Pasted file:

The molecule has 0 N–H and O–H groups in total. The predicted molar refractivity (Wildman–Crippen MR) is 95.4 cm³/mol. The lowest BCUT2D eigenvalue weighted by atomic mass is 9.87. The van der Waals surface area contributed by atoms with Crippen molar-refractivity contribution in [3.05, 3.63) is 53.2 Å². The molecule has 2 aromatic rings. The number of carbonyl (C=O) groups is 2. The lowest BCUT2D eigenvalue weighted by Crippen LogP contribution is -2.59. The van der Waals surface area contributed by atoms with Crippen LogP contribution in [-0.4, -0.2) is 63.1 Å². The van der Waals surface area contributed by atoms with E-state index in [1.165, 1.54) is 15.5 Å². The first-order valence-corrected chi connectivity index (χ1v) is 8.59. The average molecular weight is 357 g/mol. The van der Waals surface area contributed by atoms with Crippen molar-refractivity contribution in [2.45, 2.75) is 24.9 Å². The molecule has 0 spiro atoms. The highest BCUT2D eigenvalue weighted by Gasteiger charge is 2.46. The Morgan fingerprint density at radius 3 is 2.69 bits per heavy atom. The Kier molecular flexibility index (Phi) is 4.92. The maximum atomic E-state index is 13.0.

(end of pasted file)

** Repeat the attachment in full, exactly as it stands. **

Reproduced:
The molecule has 0 N–H and O–H groups in total. The predicted molar refractivity (Wildman–Crippen MR) is 95.4 cm³/mol. The lowest BCUT2D eigenvalue weighted by atomic mass is 9.87. The van der Waals surface area contributed by atoms with Crippen molar-refractivity contribution in [3.05, 3.63) is 53.2 Å². The molecule has 2 aromatic rings. The number of carbonyl (C=O) groups is 2. The lowest BCUT2D eigenvalue weighted by Crippen LogP contribution is -2.59. The van der Waals surface area contributed by atoms with Crippen LogP contribution in [-0.4, -0.2) is 63.1 Å². The van der Waals surface area contributed by atoms with E-state index in [1.165, 1.54) is 15.5 Å². The first-order valence-corrected chi connectivity index (χ1v) is 8.59. The average molecular weight is 357 g/mol. The van der Waals surface area contributed by atoms with Crippen molar-refractivity contribution in [2.45, 2.75) is 24.9 Å². The molecule has 0 spiro atoms. The highest BCUT2D eigenvalue weighted by Gasteiger charge is 2.46. The Morgan fingerprint density at radius 3 is 2.69 bits per heavy atom. The Kier molecular flexibility index (Phi) is 4.92. The maximum atomic E-state index is 13.0.